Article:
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What's Up Magazine

The Meaning of What Happiness is

Sep 22, 2014 02:51PM ● By Cate Reynolds
How is it we can remember all the words to a Christmas carol we heard only a few times on a holiday TV special 20 years ago, yet can’t recall the password we created last month for Amazon Prime? Why were you never able to memorize all 18 stanzas of “The Raven,” but you can easily retrieve the complete lyrics to every number on Abbey Road? It seems the answer may lie in exactly what we are trying to remember. For when it comes to music, our brains seem to absorb and retain.

Music, you see, is structured and formatted, and our brains love that and respond. The hippocampus and the frontal cortex are two areas in the brain that are associated with memory. The trick isn’t storing stuff in those areas, it’s getting it back out efficiently. Patients with brain injuries, strokes, Alzheimer’s have all benefited from musical therapies. Music is a powerful mnemonic device (a fancy term for a memory technique named after the Greek goddess of memory, Mnemosyne). Music helps the brain retrieve the correct file from the memory banks.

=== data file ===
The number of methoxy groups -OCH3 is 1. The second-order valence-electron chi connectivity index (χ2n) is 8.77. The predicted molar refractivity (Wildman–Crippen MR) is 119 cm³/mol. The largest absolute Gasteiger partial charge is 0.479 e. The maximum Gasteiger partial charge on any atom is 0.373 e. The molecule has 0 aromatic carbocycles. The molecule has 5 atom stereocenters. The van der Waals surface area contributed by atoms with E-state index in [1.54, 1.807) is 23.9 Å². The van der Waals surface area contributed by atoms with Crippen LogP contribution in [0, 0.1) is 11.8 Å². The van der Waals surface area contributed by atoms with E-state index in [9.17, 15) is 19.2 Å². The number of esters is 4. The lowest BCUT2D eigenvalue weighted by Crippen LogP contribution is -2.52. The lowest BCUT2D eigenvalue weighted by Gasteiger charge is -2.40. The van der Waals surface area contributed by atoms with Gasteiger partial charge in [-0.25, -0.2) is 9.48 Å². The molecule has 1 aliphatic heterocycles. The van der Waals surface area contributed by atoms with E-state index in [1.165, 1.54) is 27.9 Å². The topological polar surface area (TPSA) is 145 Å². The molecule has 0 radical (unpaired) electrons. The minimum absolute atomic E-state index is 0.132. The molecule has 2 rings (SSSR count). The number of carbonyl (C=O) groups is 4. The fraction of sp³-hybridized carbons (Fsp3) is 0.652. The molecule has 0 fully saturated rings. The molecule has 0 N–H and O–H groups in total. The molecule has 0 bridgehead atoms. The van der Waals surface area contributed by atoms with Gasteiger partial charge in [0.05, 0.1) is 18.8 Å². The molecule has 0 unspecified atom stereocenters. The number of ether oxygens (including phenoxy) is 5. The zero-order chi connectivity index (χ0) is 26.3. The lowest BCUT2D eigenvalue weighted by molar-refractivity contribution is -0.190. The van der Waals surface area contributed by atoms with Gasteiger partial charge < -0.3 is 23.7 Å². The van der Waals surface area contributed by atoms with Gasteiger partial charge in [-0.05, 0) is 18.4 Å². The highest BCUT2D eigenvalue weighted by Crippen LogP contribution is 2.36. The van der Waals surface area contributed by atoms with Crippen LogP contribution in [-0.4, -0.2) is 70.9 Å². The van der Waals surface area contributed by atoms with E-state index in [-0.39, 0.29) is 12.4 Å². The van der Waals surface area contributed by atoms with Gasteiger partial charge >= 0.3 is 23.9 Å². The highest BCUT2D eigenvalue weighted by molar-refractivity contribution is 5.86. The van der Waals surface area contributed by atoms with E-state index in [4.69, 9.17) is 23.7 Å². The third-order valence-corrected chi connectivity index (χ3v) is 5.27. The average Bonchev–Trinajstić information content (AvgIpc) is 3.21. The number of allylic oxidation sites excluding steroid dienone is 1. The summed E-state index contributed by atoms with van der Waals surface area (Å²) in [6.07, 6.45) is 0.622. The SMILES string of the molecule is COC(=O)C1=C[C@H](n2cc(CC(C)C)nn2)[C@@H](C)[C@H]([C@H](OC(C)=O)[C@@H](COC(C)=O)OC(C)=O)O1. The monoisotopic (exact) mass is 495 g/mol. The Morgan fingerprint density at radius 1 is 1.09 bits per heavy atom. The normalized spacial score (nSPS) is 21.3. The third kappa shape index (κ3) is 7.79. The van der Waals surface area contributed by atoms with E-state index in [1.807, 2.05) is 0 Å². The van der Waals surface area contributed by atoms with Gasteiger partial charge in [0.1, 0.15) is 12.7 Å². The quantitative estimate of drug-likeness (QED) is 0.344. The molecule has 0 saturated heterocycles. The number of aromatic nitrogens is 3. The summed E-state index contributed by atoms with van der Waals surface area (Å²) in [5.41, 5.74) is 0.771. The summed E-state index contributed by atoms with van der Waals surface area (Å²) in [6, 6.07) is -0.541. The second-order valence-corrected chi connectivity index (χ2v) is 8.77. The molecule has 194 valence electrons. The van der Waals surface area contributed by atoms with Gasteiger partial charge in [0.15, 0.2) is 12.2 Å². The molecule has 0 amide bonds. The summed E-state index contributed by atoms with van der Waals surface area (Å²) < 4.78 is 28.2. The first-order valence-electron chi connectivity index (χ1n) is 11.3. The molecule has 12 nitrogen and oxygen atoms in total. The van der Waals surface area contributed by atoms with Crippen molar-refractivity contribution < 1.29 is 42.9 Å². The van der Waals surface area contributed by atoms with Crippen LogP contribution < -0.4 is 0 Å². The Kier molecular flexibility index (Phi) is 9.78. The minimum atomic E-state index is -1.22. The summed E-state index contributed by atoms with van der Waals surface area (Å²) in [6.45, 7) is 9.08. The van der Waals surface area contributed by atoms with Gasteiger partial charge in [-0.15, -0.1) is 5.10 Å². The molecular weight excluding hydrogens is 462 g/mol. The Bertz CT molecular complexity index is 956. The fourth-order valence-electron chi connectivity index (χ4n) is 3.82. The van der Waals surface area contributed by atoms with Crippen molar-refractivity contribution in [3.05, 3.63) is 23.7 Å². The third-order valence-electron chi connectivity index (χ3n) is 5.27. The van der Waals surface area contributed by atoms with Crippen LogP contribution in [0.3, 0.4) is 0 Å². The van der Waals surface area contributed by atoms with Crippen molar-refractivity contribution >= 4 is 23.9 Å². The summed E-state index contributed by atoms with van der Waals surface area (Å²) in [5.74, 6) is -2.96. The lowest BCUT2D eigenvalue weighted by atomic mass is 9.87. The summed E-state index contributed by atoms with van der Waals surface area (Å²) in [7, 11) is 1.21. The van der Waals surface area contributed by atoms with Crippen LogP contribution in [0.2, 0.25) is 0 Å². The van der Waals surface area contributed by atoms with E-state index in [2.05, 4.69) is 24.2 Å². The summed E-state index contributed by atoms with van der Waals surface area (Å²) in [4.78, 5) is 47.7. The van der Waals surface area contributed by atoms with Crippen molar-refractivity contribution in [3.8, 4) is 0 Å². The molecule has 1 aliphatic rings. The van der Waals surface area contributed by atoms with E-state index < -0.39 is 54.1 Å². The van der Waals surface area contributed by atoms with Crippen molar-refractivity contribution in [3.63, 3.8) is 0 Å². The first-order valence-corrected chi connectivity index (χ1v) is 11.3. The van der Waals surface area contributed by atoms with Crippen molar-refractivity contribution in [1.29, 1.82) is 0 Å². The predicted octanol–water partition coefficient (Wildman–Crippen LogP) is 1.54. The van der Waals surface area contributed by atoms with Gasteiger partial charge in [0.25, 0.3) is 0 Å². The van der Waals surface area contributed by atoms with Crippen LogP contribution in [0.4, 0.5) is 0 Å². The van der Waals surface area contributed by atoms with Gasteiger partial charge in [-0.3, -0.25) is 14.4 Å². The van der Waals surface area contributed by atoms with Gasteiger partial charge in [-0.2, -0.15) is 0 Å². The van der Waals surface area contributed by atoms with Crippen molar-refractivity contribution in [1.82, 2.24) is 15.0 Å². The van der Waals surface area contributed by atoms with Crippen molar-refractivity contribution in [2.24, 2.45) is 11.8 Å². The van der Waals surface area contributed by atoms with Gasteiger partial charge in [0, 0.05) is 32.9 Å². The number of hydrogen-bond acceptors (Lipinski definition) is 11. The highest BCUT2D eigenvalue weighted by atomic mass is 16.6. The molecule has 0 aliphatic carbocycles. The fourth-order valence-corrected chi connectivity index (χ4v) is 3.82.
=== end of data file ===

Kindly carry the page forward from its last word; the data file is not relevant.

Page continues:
Bottom Line: Speaking of musical memories—here are two important dates to remember: October 17th or 18th. You can choose either date to attend the Annapolis Symphony Orchestra’s Opening Night Celebration. There will be heavy hors d’oeuvres, open bar, a concert, fireworks, a post-concert Champagne celebration and, no doubt, unforgettable music. RSVP by Oct. 6th to 410-263-0907.
—S.H.